Pass/No Credit Option
Every student will be permitted during their undergraduate years to select up to a total of four courses (at most one per academic year) in which he/she can receive an evaluation of H (honors), P (pass), or N (no credit). This option is designed to encourage curiosity, exploration, and experimentation in areas where a student has strong interest but little or no previous experience. The Pass/No Credit option only applies to courses normally graded on an A-F scale, and it cannot be used on courses taken by a student for credit toward their major or minor or to satisfy University General Education requirements. [Note: courses designated by the faculty to be graded on a Pass/No Credit basis may count for the major.] To exercise this option, the student must declare their intention to take a Pass/No Credit option by completing an Academic Petition by the withdrawal deadline for the term. The deadline is available on the Academic Calendar. This petition requires the approval of the student’s advisor, major department chair, and college associate dean. Courses completed with the grade of Honors or Pass will count toward the hours needed for graduation, but they will not be considered in the computation of the grade point average.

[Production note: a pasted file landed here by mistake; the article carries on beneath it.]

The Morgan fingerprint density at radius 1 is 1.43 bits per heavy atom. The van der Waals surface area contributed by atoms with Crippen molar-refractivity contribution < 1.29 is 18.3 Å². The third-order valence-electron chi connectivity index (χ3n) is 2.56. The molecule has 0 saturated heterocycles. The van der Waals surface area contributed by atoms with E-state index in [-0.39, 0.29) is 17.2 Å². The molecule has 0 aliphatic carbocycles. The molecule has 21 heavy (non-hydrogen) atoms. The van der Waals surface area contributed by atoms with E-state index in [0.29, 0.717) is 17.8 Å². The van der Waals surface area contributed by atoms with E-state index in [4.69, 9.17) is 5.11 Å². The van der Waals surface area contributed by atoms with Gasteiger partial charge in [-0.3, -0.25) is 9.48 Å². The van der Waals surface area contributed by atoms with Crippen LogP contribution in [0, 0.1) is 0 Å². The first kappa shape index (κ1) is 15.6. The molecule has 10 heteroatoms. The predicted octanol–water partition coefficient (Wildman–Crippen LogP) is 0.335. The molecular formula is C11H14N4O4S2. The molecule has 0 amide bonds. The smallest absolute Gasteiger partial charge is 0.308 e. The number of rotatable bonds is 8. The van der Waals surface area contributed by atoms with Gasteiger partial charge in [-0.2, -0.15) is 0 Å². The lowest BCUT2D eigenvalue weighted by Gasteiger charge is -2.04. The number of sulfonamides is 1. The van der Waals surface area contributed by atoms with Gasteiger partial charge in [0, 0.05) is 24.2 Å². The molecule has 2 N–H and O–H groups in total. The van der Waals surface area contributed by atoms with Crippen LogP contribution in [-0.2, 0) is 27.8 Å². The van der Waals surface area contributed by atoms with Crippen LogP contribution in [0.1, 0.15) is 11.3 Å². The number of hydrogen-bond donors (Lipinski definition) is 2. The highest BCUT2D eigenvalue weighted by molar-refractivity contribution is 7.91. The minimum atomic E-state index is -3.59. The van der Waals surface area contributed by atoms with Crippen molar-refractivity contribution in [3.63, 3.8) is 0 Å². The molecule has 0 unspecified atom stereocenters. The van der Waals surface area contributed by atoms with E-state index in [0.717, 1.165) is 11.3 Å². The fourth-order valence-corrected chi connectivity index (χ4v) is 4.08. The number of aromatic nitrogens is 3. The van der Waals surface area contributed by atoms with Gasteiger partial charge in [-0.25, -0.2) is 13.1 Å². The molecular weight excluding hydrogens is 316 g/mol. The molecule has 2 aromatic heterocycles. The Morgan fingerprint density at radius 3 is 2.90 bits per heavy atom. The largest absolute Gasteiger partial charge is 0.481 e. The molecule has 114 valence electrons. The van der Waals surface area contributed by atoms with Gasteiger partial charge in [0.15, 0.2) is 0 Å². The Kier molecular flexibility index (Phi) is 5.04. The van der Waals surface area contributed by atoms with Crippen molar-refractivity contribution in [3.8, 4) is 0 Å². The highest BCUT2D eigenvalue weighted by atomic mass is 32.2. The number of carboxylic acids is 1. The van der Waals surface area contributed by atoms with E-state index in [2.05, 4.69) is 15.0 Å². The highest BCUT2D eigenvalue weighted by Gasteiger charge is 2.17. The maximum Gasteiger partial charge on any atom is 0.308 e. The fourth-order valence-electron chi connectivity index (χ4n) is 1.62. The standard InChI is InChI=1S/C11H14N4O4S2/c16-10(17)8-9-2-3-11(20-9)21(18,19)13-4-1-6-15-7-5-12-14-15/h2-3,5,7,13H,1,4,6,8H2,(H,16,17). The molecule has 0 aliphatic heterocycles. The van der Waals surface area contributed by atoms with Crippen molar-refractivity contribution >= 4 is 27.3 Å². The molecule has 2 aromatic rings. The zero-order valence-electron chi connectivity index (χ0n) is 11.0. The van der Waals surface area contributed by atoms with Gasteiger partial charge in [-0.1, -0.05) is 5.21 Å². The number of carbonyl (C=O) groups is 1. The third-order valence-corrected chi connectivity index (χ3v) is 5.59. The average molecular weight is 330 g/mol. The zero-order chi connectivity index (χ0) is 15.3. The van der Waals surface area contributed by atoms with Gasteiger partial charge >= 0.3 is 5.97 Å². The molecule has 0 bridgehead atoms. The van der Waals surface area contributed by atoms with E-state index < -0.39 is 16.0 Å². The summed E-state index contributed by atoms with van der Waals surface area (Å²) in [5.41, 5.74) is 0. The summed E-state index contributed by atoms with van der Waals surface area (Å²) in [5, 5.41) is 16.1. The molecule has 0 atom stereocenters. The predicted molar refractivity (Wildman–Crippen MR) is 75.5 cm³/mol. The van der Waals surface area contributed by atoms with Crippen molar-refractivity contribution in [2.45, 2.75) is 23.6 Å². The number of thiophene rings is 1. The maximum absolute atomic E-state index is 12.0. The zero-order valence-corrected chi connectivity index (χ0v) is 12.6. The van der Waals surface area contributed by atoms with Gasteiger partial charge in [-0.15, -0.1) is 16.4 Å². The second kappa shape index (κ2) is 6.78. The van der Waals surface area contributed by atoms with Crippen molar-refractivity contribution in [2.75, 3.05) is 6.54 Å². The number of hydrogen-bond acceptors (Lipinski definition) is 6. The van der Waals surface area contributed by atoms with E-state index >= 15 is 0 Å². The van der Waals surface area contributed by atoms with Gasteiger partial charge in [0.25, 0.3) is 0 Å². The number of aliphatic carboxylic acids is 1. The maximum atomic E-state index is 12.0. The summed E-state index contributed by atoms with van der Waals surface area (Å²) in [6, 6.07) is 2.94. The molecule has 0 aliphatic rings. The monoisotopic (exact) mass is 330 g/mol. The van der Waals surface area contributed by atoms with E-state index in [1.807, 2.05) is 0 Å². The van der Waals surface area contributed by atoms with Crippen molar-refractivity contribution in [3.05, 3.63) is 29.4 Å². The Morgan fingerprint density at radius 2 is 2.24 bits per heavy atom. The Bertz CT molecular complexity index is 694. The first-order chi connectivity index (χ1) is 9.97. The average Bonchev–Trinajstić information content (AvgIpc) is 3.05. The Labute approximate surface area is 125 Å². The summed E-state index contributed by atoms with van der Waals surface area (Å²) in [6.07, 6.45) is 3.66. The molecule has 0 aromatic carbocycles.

Unsatisfactory Grade Reports
Unsatisfactory Grade Report notifications are sent via email to students in the middle of each semester for courses in which the student is performing below average and a grade has been reported. Students should also seek feedback from instructors. Unsatisfactory grades are available through the secure student access pages of My UNC Charlotte online at my.charlotte.edu.
Final grades are available through the secure student access pages of My UNC Charlotte online at my.charlotte.edu.
Final Grade Changes and Appeals from Final Course Grades
When a final course grade other than Incomplete (I) is officially reported by the instructor at the end of an academic term, the grade is recorded by the Office of the Registrar and can be changed only if the grade has been assigned arbitrarily or impermissibly as defined in University Policy 410, Policy and Procedures for Student Appeals of Final Course Grades, available online at legal.charlotte.edu/policies/up-410.